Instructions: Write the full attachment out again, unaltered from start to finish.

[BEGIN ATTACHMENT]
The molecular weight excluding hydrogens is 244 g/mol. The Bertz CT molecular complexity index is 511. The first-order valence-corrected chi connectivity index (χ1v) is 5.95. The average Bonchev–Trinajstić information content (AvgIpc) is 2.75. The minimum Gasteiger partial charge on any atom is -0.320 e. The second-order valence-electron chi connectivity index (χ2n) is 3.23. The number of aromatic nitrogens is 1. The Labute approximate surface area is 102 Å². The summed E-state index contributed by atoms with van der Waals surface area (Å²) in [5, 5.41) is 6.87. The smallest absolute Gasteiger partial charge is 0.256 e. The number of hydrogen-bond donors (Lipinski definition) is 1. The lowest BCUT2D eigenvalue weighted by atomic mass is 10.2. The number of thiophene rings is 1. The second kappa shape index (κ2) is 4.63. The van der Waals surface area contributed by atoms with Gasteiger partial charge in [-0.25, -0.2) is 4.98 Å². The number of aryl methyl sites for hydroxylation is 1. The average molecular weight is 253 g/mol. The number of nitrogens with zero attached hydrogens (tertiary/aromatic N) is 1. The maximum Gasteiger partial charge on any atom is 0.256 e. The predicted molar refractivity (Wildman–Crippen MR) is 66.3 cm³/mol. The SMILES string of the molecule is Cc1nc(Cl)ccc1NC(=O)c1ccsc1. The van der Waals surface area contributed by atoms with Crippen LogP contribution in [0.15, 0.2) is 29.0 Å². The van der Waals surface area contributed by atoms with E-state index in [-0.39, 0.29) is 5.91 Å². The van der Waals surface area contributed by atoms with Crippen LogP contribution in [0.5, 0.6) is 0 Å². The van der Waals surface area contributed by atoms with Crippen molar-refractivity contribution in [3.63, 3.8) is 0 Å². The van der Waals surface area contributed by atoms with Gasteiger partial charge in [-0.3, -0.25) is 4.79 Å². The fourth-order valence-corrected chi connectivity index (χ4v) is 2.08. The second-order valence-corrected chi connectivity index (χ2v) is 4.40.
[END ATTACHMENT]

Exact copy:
The molecular weight excluding hydrogens is 244 g/mol. The Bertz CT molecular complexity index is 511. The first-order valence-corrected chi connectivity index (χ1v) is 5.95. The average Bonchev–Trinajstić information content (AvgIpc) is 2.75. The minimum Gasteiger partial charge on any atom is -0.320 e. The second-order valence-electron chi connectivity index (χ2n) is 3.23. The number of aromatic nitrogens is 1. The Labute approximate surface area is 102 Å². The summed E-state index contributed by atoms with van der Waals surface area (Å²) in [5, 5.41) is 6.87. The smallest absolute Gasteiger partial charge is 0.256 e. The number of hydrogen-bond donors (Lipinski definition) is 1. The lowest BCUT2D eigenvalue weighted by atomic mass is 10.2. The number of thiophene rings is 1. The second kappa shape index (κ2) is 4.63. The van der Waals surface area contributed by atoms with Gasteiger partial charge in [-0.25, -0.2) is 4.98 Å². The number of aryl methyl sites for hydroxylation is 1. The average molecular weight is 253 g/mol. The number of nitrogens with zero attached hydrogens (tertiary/aromatic N) is 1. The maximum Gasteiger partial charge on any atom is 0.256 e. The predicted molar refractivity (Wildman–Crippen MR) is 66.3 cm³/mol. The SMILES string of the molecule is Cc1nc(Cl)ccc1NC(=O)c1ccsc1. The van der Waals surface area contributed by atoms with Crippen LogP contribution in [0.15, 0.2) is 29.0 Å². The van der Waals surface area contributed by atoms with E-state index in [-0.39, 0.29) is 5.91 Å². The van der Waals surface area contributed by atoms with Crippen LogP contribution in [0.5, 0.6) is 0 Å². The van der Waals surface area contributed by atoms with Crippen molar-refractivity contribution in [3.63, 3.8) is 0 Å². The van der Waals surface area contributed by atoms with Gasteiger partial charge in [-0.3, -0.25) is 4.79 Å². The fourth-order valence-corrected chi connectivity index (χ4v) is 2.08. The second-order valence-corrected chi connectivity index (χ2v) is 4.40.